Careful Camping in COVID-19 Summer •|• The 13 different camps for ages 4 to 18 are scheduled for July and have 460 available slots more than half-filled, Harris said. Staff members are still finalizing locations for the camps, which are normally held at Lincoln Elementary. (The company had to find new locations after Jefferson County Public Schools decided to close its buildings to public use and outside programs this summer.)

Harris said scouting new locations meant looking for buildings that meet U.S. Centers for Disease Control guidelines — including having good ventilation, appropriate space to allow for distancing, and multiple entry points to prevent crowding. 

The company is taking other safeguards. 

“We have to make sure that participants don’t have to share resources such as crayons, that there is regular cleaning of the space, and have staggered drop off and pick up times to minimize contact,” Harris said. 

If the public health situation declines, he added, StageOne has made contingency plans. Some involve moving dates. Another includes making the camps into virtual experiences.

StageOne Family Theatre’s Andrew Harris working with a student during a summer camp. Photo courtesy StageOne Family Theatre.

A New Kind of Season •|• Next season’s details, soon to be announced, will constitute the biggest change — as the company will not perform on Kentucky Center’s Bomhard Theatre where students attending matinees make up a large majority of the StageOne’s audience. 

JCPS Communications Director Renee Murphy said no decision has been made regarding field trips next school year. But Harris, who has spoken with educators around the country, said StageOne is planning for a season that has fewer or no field trips.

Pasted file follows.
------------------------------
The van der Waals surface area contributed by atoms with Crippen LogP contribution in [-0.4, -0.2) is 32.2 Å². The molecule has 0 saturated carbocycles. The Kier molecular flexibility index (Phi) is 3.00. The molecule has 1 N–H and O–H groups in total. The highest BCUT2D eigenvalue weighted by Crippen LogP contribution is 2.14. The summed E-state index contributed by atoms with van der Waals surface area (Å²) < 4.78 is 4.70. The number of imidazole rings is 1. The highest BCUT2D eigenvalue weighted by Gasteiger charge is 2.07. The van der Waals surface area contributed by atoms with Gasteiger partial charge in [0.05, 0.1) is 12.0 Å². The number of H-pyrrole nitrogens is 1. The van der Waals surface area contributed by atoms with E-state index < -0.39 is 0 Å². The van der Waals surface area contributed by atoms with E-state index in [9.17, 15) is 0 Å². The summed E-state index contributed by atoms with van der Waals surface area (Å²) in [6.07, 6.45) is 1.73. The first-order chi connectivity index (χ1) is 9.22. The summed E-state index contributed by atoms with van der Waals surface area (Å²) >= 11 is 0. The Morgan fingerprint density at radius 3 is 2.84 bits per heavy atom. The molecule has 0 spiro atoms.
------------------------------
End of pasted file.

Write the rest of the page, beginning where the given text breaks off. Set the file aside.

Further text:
This situation presents StageOne with another case to pivot. The company is already working with educators and playwrights, said Harris, to create hybrid pieces that work as performances and prompt educational work in the classroom. 

“If audiences can’t come to us,” he said, “we are developing smaller performance pieces that are nimbler and we can deliver into schools. We’re even looking at live streaming those performances and using a mix of the two.”

The goal, he added, is to create agile productions that can adapt to different environments — including the virtual. Harris sees the company tapping into its experience using video projection and related technology, such as the 2016 production of “Harold and the Purple Crayon,” which had children making pictures on smart tablets along with the protagonist as he drew himself out of trouble.

Left: Andrew Harris, director of StageOne’s 2016 production of “Harold and the Purple Crayon” trying out the technology student audiences used. Right: Matthew Brennan and cellist Ben Sollee in “Harold and the Purple Crayon.” Photos courtesy StageOne Family Theatre.

Through this pandemic, Harris said he is thinking of StageOne’s programming as part of a bridge period until more normal times return. Still, he has a dream for opening a season with the promised popular production of “Dragons Love Tacos.” 

Meantime, StageOne’s perseverance and creativity, he said, can succeed with the continued funding from sponsors and special resources such as the One Louisville: COVID-19 Response Fund

“We are creative people who are used to interesting shifts and changes,” he said. “We will continue to serve our audiences, create art, and support our families — we’re just going to find new and innovative ways to do it.”


Elizabeth Kramer, an established journalistic voice in the arts, continues to report here on Louisville’s creative community and culture. A multimedia journalist who has worked for newspapers and public radio, Kramer was the Louisville’s leading voice on the arts as the fine arts reporter at Louisville’s Courier Journal from 2010 to 2017. Her work has aired on National Public Radio and appeared in national publications. Never miss an update.